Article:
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Mortgage Rates (7/29/2008)

July 29th, 2008 10:29 AM by Lehel Szucs

Tuesday's bond market has opened in negative territory following stronger than expected economic news and sizable stock gains. The stock markets are showing strength with the Dow up 122 points and the Nasdaq up 46 points. The bond market is currently down 16/32, which will likely push this morning's mortgage rates higher by approximately .125 - .250 of a discount point.

This morning's economic news came from the Conference Board who posted their Consumer Confidence Index (CCI) for July. It showed a reading of 51.9 and also revised last month's final reading higher by 0.6. This means that consumer confidence was higher the past two months than many had thought. This is considered bad news for bonds and mortgage rates because consumer spending is tied to consumer confidence.

There is no relevant economic news scheduled for release tomorrow that is relevant to mortgage rates. Look for the stock markets to influence bonds and mortgage rates. If s tocks rise again, bonds will likely fall and mortgage rates inch higher. If stocks give back today gains, we should see mortgage rates improve tomorrow.

There are two reports scheduled for release Thursday. The first is the quarterly Gross Domestic Product (GDP), which is considered to be the best indicator of economic growth. It is the sum of all goods and services produced in the U.S. and usually has a great deal of influence on the financial markets. Current forecasts are estimating a 2.3% pace. A larger increase will probably hurt bond prices, leading to higher mortgage rates. But a smaller increase would likely fuel a bond market rally.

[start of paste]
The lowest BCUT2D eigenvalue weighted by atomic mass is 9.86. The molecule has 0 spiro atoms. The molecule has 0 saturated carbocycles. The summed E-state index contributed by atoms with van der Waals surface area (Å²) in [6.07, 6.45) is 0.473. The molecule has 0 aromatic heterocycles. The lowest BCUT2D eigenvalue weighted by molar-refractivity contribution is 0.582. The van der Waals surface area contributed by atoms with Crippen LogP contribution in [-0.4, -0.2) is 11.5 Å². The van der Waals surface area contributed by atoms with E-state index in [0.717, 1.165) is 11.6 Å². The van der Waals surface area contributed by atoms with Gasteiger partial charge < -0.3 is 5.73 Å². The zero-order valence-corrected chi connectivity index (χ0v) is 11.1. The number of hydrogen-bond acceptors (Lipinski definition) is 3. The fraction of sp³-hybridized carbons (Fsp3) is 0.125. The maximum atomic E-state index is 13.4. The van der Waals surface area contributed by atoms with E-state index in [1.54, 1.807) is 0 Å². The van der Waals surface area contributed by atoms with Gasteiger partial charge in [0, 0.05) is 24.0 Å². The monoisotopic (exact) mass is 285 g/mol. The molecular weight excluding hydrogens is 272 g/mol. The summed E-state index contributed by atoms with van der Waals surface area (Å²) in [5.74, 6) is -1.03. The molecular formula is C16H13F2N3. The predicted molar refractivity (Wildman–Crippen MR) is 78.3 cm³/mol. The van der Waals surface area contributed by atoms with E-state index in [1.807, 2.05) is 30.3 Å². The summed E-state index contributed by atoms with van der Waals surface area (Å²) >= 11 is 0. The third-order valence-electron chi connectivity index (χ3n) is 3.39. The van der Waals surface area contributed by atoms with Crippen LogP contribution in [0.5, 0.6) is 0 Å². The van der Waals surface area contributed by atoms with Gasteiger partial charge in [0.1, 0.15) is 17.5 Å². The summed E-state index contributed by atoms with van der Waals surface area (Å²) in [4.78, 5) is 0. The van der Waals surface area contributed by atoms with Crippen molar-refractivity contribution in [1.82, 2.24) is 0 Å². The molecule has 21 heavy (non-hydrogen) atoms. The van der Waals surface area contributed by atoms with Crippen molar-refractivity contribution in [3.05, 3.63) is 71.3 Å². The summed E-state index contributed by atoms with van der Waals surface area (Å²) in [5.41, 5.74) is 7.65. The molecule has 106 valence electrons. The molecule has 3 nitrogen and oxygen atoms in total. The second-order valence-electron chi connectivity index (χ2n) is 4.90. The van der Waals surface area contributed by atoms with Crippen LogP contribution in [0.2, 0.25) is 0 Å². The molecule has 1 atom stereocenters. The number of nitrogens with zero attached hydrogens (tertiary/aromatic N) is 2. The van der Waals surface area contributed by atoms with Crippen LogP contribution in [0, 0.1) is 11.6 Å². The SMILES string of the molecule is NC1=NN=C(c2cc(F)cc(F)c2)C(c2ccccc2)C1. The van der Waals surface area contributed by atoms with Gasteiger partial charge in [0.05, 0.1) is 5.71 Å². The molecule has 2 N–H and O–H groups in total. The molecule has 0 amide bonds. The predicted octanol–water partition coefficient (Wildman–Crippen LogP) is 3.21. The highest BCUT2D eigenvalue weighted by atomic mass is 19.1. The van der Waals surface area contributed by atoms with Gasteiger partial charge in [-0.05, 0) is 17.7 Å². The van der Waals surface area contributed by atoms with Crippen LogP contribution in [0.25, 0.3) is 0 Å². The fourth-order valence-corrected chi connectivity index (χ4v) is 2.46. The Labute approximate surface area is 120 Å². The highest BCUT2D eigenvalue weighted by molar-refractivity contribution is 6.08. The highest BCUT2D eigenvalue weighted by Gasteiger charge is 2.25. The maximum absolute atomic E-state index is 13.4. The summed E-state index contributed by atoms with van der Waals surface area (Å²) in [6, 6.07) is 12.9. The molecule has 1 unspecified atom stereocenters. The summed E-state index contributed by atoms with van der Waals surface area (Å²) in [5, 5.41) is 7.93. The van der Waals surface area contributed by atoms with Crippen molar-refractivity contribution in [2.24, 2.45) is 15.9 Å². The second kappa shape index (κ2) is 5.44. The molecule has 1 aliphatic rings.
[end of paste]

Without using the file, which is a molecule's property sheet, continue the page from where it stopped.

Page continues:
The second report of the day is the 2nd Quarter Employment Cost Index (ECI) that measures employers' costs for wages and benefits. It is considered to be an important measurement of wage inflation and can have a pretty big impact on the bond market and mortgage rates. If it shows a rapid increase, raising inflatio n concerns, the bond market may drop and mortgage rates rise. It is expected to reveal an increase of 0.7%.

If I were considering financing/refinancing a home, I would.... Lock if my closing was taking place within 7 days... Float if my closing was taking place between 8 and 20 days... Float if my closing was taking place between 21 and 60 days... Float if my closing was taking place over 60 days from now... This is only my opinion of what I would do if I were financing a home. It is only an opinion and cannot be guaranteed to be in the best interest of all/any other borrowers.


©Mortgage Commentary 2008

Posted in:General
Posted by Lehel Szucs on July 29th, 2008 10:29 AM

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